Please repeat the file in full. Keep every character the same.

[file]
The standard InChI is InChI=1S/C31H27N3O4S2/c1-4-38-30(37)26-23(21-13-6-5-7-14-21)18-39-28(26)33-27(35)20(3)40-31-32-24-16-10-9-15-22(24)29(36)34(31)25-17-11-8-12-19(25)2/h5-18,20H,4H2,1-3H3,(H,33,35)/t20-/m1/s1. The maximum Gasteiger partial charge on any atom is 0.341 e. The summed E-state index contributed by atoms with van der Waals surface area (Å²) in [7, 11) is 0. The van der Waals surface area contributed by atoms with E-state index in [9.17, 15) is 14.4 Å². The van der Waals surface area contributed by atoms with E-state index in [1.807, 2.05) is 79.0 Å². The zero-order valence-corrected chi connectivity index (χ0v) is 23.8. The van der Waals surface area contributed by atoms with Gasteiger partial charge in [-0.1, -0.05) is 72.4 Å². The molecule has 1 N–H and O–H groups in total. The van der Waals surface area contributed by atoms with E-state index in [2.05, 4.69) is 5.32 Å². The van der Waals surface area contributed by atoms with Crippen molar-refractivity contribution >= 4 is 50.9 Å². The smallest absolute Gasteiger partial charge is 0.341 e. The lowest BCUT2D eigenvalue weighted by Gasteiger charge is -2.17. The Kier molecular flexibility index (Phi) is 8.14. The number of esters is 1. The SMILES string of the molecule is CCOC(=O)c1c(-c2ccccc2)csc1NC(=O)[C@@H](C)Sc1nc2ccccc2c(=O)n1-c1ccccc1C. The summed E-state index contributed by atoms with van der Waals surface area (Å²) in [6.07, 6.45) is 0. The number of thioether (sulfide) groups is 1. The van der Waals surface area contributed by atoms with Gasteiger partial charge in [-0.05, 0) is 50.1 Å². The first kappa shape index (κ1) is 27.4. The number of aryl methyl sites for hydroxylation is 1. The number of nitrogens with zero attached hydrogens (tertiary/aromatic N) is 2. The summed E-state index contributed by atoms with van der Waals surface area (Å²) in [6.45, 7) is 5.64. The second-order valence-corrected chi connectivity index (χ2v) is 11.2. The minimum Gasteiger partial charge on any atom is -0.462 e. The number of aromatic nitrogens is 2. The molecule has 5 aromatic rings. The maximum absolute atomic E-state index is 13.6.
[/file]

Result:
The standard InChI is InChI=1S/C31H27N3O4S2/c1-4-38-30(37)26-23(21-13-6-5-7-14-21)18-39-28(26)33-27(35)20(3)40-31-32-24-16-10-9-15-22(24)29(36)34(31)25-17-11-8-12-19(25)2/h5-18,20H,4H2,1-3H3,(H,33,35)/t20-/m1/s1. The maximum Gasteiger partial charge on any atom is 0.341 e. The summed E-state index contributed by atoms with van der Waals surface area (Å²) in [7, 11) is 0. The van der Waals surface area contributed by atoms with E-state index in [9.17, 15) is 14.4 Å². The van der Waals surface area contributed by atoms with E-state index in [1.807, 2.05) is 79.0 Å². The zero-order valence-corrected chi connectivity index (χ0v) is 23.8. The van der Waals surface area contributed by atoms with Gasteiger partial charge in [-0.1, -0.05) is 72.4 Å². The molecule has 1 N–H and O–H groups in total. The van der Waals surface area contributed by atoms with E-state index in [2.05, 4.69) is 5.32 Å². The van der Waals surface area contributed by atoms with Crippen molar-refractivity contribution >= 4 is 50.9 Å². The smallest absolute Gasteiger partial charge is 0.341 e. The lowest BCUT2D eigenvalue weighted by Gasteiger charge is -2.17. The Kier molecular flexibility index (Phi) is 8.14. The number of esters is 1. The SMILES string of the molecule is CCOC(=O)c1c(-c2ccccc2)csc1NC(=O)[C@@H](C)Sc1nc2ccccc2c(=O)n1-c1ccccc1C. The summed E-state index contributed by atoms with van der Waals surface area (Å²) in [6.07, 6.45) is 0. The number of thioether (sulfide) groups is 1. The van der Waals surface area contributed by atoms with Gasteiger partial charge in [-0.05, 0) is 50.1 Å². The first kappa shape index (κ1) is 27.4. The number of aryl methyl sites for hydroxylation is 1. The number of nitrogens with zero attached hydrogens (tertiary/aromatic N) is 2. The summed E-state index contributed by atoms with van der Waals surface area (Å²) in [6.45, 7) is 5.64. The second-order valence-corrected chi connectivity index (χ2v) is 11.2. The minimum Gasteiger partial charge on any atom is -0.462 e. The number of aromatic nitrogens is 2. The molecule has 5 aromatic rings. The maximum absolute atomic E-state index is 13.6.